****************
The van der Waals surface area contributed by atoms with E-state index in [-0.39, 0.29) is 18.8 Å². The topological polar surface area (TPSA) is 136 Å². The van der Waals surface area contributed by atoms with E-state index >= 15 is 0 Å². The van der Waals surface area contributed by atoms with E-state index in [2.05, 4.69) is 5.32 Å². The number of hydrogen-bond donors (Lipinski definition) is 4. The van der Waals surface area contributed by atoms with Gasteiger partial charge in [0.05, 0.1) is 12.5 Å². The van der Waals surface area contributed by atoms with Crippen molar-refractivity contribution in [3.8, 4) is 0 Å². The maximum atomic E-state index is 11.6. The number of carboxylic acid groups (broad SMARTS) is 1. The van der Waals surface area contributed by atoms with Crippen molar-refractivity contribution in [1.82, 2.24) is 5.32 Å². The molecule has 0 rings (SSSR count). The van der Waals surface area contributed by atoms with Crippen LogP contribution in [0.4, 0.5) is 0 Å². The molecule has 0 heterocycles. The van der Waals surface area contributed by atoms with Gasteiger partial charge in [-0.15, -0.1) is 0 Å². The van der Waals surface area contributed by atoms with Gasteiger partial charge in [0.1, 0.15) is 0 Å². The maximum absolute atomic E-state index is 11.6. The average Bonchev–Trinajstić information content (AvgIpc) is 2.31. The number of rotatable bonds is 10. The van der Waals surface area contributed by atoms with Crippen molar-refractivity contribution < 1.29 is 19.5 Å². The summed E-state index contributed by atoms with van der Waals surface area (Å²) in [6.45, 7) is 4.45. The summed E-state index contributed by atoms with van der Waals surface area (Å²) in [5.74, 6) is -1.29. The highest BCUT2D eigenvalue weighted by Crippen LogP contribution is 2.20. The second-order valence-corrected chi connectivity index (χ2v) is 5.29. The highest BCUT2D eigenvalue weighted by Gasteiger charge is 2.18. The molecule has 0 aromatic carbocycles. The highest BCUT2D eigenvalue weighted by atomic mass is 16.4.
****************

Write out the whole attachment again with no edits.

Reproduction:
The van der Waals surface area contributed by atoms with E-state index in [-0.39, 0.29) is 18.8 Å². The topological polar surface area (TPSA) is 136 Å². The van der Waals surface area contributed by atoms with E-state index >= 15 is 0 Å². The van der Waals surface area contributed by atoms with E-state index in [2.05, 4.69) is 5.32 Å². The number of hydrogen-bond donors (Lipinski definition) is 4. The van der Waals surface area contributed by atoms with Gasteiger partial charge in [0.05, 0.1) is 12.5 Å². The van der Waals surface area contributed by atoms with Crippen molar-refractivity contribution in [3.8, 4) is 0 Å². The maximum atomic E-state index is 11.6. The number of carboxylic acid groups (broad SMARTS) is 1. The van der Waals surface area contributed by atoms with Crippen molar-refractivity contribution in [1.82, 2.24) is 5.32 Å². The molecule has 0 rings (SSSR count). The van der Waals surface area contributed by atoms with Crippen LogP contribution in [0.4, 0.5) is 0 Å². The molecule has 0 heterocycles. The van der Waals surface area contributed by atoms with Gasteiger partial charge in [-0.15, -0.1) is 0 Å². The van der Waals surface area contributed by atoms with Gasteiger partial charge in [0.1, 0.15) is 0 Å². The maximum absolute atomic E-state index is 11.6. The average Bonchev–Trinajstić information content (AvgIpc) is 2.31. The number of rotatable bonds is 10. The van der Waals surface area contributed by atoms with Crippen molar-refractivity contribution < 1.29 is 19.5 Å². The summed E-state index contributed by atoms with van der Waals surface area (Å²) in [6.45, 7) is 4.45. The summed E-state index contributed by atoms with van der Waals surface area (Å²) in [5.74, 6) is -1.29. The highest BCUT2D eigenvalue weighted by Crippen LogP contribution is 2.20. The second-order valence-corrected chi connectivity index (χ2v) is 5.29. The highest BCUT2D eigenvalue weighted by Gasteiger charge is 2.18. The molecule has 0 aromatic carbocycles. The highest BCUT2D eigenvalue weighted by atomic mass is 16.4.